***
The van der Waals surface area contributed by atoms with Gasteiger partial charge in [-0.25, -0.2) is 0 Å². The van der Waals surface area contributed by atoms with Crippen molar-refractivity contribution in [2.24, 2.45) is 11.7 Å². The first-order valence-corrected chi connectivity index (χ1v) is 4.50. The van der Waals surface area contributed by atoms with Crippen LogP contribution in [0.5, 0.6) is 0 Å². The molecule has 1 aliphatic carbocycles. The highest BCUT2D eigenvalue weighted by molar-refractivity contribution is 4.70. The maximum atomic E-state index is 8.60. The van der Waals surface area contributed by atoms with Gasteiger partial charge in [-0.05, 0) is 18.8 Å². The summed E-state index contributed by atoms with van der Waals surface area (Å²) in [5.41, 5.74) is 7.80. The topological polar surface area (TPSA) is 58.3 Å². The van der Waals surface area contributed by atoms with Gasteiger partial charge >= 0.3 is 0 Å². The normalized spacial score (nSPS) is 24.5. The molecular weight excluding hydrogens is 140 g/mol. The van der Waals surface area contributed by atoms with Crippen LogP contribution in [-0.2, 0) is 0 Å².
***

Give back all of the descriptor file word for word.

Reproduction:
The van der Waals surface area contributed by atoms with Gasteiger partial charge in [-0.25, -0.2) is 0 Å². The van der Waals surface area contributed by atoms with Crippen molar-refractivity contribution in [2.24, 2.45) is 11.7 Å². The first-order valence-corrected chi connectivity index (χ1v) is 4.50. The van der Waals surface area contributed by atoms with Crippen LogP contribution in [0.5, 0.6) is 0 Å². The molecule has 1 aliphatic carbocycles. The highest BCUT2D eigenvalue weighted by molar-refractivity contribution is 4.70. The maximum atomic E-state index is 8.60. The van der Waals surface area contributed by atoms with Gasteiger partial charge in [-0.05, 0) is 18.8 Å². The summed E-state index contributed by atoms with van der Waals surface area (Å²) in [5.41, 5.74) is 7.80. The topological polar surface area (TPSA) is 58.3 Å². The van der Waals surface area contributed by atoms with Gasteiger partial charge >= 0.3 is 0 Å². The normalized spacial score (nSPS) is 24.5. The molecular weight excluding hydrogens is 140 g/mol. The van der Waals surface area contributed by atoms with Crippen LogP contribution in [-0.2, 0) is 0 Å².